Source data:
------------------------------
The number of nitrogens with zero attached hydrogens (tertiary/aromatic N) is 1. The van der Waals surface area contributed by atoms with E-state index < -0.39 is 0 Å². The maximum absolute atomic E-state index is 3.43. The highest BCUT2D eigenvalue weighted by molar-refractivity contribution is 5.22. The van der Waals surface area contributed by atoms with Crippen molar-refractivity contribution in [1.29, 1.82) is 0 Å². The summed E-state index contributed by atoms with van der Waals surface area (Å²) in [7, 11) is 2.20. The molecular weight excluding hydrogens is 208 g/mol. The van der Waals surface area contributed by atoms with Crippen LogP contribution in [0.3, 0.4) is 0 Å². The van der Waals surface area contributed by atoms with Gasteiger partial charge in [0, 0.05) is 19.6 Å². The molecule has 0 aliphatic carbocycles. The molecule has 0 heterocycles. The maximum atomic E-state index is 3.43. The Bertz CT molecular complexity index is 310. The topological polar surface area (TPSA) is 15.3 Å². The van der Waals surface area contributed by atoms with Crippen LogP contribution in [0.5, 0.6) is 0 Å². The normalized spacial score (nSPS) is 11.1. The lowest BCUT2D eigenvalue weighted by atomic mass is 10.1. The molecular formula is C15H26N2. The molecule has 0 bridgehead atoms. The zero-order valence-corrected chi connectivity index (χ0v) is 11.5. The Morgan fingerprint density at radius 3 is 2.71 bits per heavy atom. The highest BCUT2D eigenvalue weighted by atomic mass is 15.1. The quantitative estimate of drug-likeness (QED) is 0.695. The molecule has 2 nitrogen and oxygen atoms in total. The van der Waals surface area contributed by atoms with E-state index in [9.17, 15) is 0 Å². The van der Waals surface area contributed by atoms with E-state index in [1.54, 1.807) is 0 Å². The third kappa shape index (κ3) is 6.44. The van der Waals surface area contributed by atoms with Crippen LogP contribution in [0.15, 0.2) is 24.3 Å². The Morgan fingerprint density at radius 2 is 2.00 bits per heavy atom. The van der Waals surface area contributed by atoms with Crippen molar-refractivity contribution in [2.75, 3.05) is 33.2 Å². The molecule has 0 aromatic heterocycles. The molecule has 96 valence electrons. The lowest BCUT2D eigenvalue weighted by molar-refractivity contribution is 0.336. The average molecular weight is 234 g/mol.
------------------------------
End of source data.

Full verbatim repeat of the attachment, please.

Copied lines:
The number of nitrogens with zero attached hydrogens (tertiary/aromatic N) is 1. The van der Waals surface area contributed by atoms with E-state index < -0.39 is 0 Å². The maximum absolute atomic E-state index is 3.43. The highest BCUT2D eigenvalue weighted by molar-refractivity contribution is 5.22. The van der Waals surface area contributed by atoms with Crippen molar-refractivity contribution in [1.29, 1.82) is 0 Å². The summed E-state index contributed by atoms with van der Waals surface area (Å²) in [7, 11) is 2.20. The molecular weight excluding hydrogens is 208 g/mol. The van der Waals surface area contributed by atoms with Crippen LogP contribution in [0.3, 0.4) is 0 Å². The van der Waals surface area contributed by atoms with Gasteiger partial charge in [0, 0.05) is 19.6 Å². The molecule has 0 aliphatic carbocycles. The molecule has 0 heterocycles. The maximum atomic E-state index is 3.43. The Bertz CT molecular complexity index is 310. The topological polar surface area (TPSA) is 15.3 Å². The van der Waals surface area contributed by atoms with Crippen LogP contribution in [0.5, 0.6) is 0 Å². The normalized spacial score (nSPS) is 11.1. The lowest BCUT2D eigenvalue weighted by atomic mass is 10.1. The molecular formula is C15H26N2. The molecule has 0 bridgehead atoms. The zero-order valence-corrected chi connectivity index (χ0v) is 11.5. The Morgan fingerprint density at radius 3 is 2.71 bits per heavy atom. The highest BCUT2D eigenvalue weighted by atomic mass is 15.1. The quantitative estimate of drug-likeness (QED) is 0.695. The molecule has 2 nitrogen and oxygen atoms in total. The van der Waals surface area contributed by atoms with E-state index in [9.17, 15) is 0 Å². The van der Waals surface area contributed by atoms with E-state index in [1.54, 1.807) is 0 Å². The third kappa shape index (κ3) is 6.44. The van der Waals surface area contributed by atoms with Crippen LogP contribution in [0.15, 0.2) is 24.3 Å². The Morgan fingerprint density at radius 2 is 2.00 bits per heavy atom. The van der Waals surface area contributed by atoms with Crippen molar-refractivity contribution in [2.75, 3.05) is 33.2 Å². The molecule has 0 aromatic heterocycles. The molecule has 96 valence electrons. The lowest BCUT2D eigenvalue weighted by molar-refractivity contribution is 0.336. The average molecular weight is 234 g/mol.